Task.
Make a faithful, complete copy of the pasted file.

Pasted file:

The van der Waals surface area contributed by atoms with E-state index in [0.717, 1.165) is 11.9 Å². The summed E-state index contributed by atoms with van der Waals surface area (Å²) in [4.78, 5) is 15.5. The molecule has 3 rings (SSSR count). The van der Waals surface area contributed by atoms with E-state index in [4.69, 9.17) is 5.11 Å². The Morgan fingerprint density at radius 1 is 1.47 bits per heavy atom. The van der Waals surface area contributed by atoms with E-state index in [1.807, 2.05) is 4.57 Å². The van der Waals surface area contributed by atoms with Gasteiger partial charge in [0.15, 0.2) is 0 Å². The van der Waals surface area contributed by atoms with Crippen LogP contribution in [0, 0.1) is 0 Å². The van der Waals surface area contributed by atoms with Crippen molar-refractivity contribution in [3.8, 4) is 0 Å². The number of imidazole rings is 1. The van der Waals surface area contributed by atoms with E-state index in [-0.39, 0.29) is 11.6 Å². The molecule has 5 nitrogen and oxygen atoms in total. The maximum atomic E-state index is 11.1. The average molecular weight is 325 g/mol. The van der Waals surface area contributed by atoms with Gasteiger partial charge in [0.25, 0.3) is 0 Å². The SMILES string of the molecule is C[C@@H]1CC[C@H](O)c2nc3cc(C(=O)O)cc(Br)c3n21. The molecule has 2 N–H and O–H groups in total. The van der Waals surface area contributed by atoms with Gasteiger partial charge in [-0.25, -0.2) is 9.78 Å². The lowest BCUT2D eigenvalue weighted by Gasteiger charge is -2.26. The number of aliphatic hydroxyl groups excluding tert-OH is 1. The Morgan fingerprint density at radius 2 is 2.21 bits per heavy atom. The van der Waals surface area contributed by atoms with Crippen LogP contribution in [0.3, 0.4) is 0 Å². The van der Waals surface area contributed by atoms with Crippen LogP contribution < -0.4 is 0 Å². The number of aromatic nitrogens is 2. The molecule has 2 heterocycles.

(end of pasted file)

The van der Waals surface area contributed by atoms with E-state index in [0.717, 1.165) is 11.9 Å². The summed E-state index contributed by atoms with van der Waals surface area (Å²) in [4.78, 5) is 15.5. The molecule has 3 rings (SSSR count). The van der Waals surface area contributed by atoms with E-state index in [4.69, 9.17) is 5.11 Å². The Morgan fingerprint density at radius 1 is 1.47 bits per heavy atom. The van der Waals surface area contributed by atoms with E-state index in [1.807, 2.05) is 4.57 Å². The van der Waals surface area contributed by atoms with Gasteiger partial charge in [0.15, 0.2) is 0 Å². The van der Waals surface area contributed by atoms with Crippen LogP contribution in [0, 0.1) is 0 Å². The van der Waals surface area contributed by atoms with Crippen molar-refractivity contribution in [3.8, 4) is 0 Å². The number of imidazole rings is 1. The van der Waals surface area contributed by atoms with E-state index in [-0.39, 0.29) is 11.6 Å². The molecule has 5 nitrogen and oxygen atoms in total. The maximum atomic E-state index is 11.1. The average molecular weight is 325 g/mol. The van der Waals surface area contributed by atoms with Gasteiger partial charge in [0.25, 0.3) is 0 Å². The SMILES string of the molecule is C[C@@H]1CC[C@H](O)c2nc3cc(C(=O)O)cc(Br)c3n21. The molecule has 2 N–H and O–H groups in total. The van der Waals surface area contributed by atoms with Gasteiger partial charge in [-0.25, -0.2) is 9.78 Å². The lowest BCUT2D eigenvalue weighted by Gasteiger charge is -2.26. The number of aliphatic hydroxyl groups excluding tert-OH is 1. The Morgan fingerprint density at radius 2 is 2.21 bits per heavy atom. The van der Waals surface area contributed by atoms with Crippen LogP contribution in [0.3, 0.4) is 0 Å². The van der Waals surface area contributed by atoms with Crippen LogP contribution < -0.4 is 0 Å². The number of aromatic nitrogens is 2. The molecule has 2 heterocycles.